Greek borrowers face the risk of interest rate hikes, which will raise the cost servicing debts to banks. At a time when the cost of living is going up due to the growth in energy rates and inflation, many debtors must also factor in the likely increase of their loan installments.
The prospect of interest rate hikes in the eurozone is taken for granted, regardless of whether it happens in the summer, the fall or next year. This is a new reality borrowers must come to terms with, following years of low rates. Therefore the floating interest rates on loans, which have long been the allies of households and corporations, will now start to exert pressure.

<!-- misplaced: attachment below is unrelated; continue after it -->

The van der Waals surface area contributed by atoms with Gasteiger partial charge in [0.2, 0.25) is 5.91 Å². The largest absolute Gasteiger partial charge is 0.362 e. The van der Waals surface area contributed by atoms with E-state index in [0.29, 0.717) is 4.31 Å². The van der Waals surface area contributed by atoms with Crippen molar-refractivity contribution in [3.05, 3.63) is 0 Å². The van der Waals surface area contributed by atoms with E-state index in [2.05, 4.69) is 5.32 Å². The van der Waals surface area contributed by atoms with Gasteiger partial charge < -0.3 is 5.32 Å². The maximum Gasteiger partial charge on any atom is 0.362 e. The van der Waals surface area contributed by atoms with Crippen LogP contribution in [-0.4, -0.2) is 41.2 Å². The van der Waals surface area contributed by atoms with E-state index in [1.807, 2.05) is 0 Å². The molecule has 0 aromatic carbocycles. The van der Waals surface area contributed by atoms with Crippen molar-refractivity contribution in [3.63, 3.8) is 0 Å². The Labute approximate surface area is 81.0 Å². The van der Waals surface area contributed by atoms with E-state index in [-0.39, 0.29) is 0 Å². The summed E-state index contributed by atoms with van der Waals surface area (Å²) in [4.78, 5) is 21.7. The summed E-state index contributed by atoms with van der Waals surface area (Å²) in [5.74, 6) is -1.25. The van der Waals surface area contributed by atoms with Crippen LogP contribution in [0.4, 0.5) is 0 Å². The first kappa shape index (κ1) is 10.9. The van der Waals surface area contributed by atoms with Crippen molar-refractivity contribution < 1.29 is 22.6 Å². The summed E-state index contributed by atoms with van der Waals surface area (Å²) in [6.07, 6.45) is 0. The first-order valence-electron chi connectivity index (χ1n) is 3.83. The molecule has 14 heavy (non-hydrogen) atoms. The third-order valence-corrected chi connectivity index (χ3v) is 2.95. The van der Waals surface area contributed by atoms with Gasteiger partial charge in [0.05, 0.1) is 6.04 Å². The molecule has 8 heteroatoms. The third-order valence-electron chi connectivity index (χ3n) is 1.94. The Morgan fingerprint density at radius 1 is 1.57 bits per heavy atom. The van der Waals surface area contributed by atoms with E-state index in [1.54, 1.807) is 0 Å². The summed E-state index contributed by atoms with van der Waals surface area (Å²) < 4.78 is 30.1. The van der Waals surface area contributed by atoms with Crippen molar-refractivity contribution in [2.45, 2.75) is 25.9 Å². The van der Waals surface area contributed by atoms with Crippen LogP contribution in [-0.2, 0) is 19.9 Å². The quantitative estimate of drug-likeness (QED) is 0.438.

Banking officials tell Kathimerini a large section of private sector loans has benefited from the negative Euribor rate since April 2015. They add that a small rise in interest rates at this stage should not really concern most mortgage holders, as a large part of them have already completed the period requiring interest payment and are now repaying the capital.
Greek mortgages are typically 20-year loans, with the first decade concerning mostly the payment of interest, while in the last five years interest accounts for up to 15% of dues.